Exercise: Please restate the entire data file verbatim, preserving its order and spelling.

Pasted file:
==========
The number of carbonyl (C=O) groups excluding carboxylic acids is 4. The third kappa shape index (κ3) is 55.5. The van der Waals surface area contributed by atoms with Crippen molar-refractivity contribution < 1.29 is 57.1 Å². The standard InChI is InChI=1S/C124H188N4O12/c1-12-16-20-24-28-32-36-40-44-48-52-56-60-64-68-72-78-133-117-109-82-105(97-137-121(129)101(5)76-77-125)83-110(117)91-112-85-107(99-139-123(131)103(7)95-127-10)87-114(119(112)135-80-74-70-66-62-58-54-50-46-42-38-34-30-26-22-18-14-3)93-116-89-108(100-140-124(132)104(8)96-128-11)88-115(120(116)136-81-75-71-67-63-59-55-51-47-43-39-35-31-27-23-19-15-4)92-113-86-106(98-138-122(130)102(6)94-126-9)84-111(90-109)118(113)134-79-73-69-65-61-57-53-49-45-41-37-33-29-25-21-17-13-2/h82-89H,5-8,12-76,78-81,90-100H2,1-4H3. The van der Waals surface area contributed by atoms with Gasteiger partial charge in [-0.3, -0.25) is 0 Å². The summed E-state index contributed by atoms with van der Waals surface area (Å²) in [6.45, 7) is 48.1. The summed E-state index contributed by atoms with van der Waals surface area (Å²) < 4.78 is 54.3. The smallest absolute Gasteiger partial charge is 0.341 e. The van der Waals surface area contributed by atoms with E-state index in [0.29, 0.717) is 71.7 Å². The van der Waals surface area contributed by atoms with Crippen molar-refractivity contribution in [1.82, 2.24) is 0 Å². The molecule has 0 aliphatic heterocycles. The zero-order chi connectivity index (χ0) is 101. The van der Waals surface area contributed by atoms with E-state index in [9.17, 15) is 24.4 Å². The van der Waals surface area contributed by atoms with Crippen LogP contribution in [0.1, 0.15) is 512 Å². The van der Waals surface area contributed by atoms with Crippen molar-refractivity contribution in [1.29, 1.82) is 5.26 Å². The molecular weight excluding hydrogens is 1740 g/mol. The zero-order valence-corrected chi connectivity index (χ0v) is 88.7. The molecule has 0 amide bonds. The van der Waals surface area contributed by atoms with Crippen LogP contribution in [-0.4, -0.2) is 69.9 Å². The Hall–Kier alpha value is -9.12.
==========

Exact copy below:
The number of carbonyl (C=O) groups excluding carboxylic acids is 4. The third kappa shape index (κ3) is 55.5. The van der Waals surface area contributed by atoms with Crippen molar-refractivity contribution < 1.29 is 57.1 Å². The standard InChI is InChI=1S/C124H188N4O12/c1-12-16-20-24-28-32-36-40-44-48-52-56-60-64-68-72-78-133-117-109-82-105(97-137-121(129)101(5)76-77-125)83-110(117)91-112-85-107(99-139-123(131)103(7)95-127-10)87-114(119(112)135-80-74-70-66-62-58-54-50-46-42-38-34-30-26-22-18-14-3)93-116-89-108(100-140-124(132)104(8)96-128-11)88-115(120(116)136-81-75-71-67-63-59-55-51-47-43-39-35-31-27-23-19-15-4)92-113-86-106(98-138-122(130)102(6)94-126-9)84-111(90-109)118(113)134-79-73-69-65-61-57-53-49-45-41-37-33-29-25-21-17-13-2/h82-89H,5-8,12-76,78-81,90-100H2,1-4H3. The van der Waals surface area contributed by atoms with Gasteiger partial charge in [-0.3, -0.25) is 0 Å². The summed E-state index contributed by atoms with van der Waals surface area (Å²) in [6.45, 7) is 48.1. The summed E-state index contributed by atoms with van der Waals surface area (Å²) < 4.78 is 54.3. The smallest absolute Gasteiger partial charge is 0.341 e. The van der Waals surface area contributed by atoms with E-state index in [0.29, 0.717) is 71.7 Å². The van der Waals surface area contributed by atoms with Crippen molar-refractivity contribution in [1.82, 2.24) is 0 Å². The molecule has 0 aliphatic heterocycles. The zero-order chi connectivity index (χ0) is 101. The van der Waals surface area contributed by atoms with E-state index in [9.17, 15) is 24.4 Å². The van der Waals surface area contributed by atoms with Crippen LogP contribution in [0.1, 0.15) is 512 Å². The van der Waals surface area contributed by atoms with Crippen molar-refractivity contribution in [1.29, 1.82) is 5.26 Å². The molecular weight excluding hydrogens is 1740 g/mol. The zero-order valence-corrected chi connectivity index (χ0v) is 88.7. The molecule has 0 amide bonds. The van der Waals surface area contributed by atoms with Crippen LogP contribution in [-0.4, -0.2) is 69.9 Å². The Hall–Kier alpha value is -9.12.